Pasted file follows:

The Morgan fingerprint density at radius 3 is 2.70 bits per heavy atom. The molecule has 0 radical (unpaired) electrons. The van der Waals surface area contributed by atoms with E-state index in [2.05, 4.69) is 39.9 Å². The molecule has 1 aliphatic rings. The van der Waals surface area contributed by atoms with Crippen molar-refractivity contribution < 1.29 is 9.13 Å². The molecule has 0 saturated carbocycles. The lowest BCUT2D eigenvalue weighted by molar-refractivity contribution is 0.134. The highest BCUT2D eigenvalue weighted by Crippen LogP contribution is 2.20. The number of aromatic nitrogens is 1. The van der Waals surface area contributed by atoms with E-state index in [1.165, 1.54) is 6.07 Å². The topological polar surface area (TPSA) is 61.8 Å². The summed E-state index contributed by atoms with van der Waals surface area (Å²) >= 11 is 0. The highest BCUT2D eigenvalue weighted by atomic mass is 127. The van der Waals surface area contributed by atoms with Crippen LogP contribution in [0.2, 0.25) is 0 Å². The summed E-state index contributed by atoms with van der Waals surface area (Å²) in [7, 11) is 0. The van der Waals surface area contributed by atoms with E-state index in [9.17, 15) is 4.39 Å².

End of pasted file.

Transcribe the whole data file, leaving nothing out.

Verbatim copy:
The Morgan fingerprint density at radius 3 is 2.70 bits per heavy atom. The molecule has 0 radical (unpaired) electrons. The van der Waals surface area contributed by atoms with E-state index in [2.05, 4.69) is 39.9 Å². The molecule has 1 aliphatic rings. The van der Waals surface area contributed by atoms with Crippen molar-refractivity contribution < 1.29 is 9.13 Å². The molecule has 0 saturated carbocycles. The lowest BCUT2D eigenvalue weighted by molar-refractivity contribution is 0.134. The highest BCUT2D eigenvalue weighted by Crippen LogP contribution is 2.20. The number of aromatic nitrogens is 1. The van der Waals surface area contributed by atoms with E-state index in [1.165, 1.54) is 6.07 Å². The topological polar surface area (TPSA) is 61.8 Å². The summed E-state index contributed by atoms with van der Waals surface area (Å²) >= 11 is 0. The highest BCUT2D eigenvalue weighted by atomic mass is 127. The van der Waals surface area contributed by atoms with Crippen LogP contribution in [0.2, 0.25) is 0 Å². The summed E-state index contributed by atoms with van der Waals surface area (Å²) in [7, 11) is 0. The van der Waals surface area contributed by atoms with E-state index in [9.17, 15) is 4.39 Å².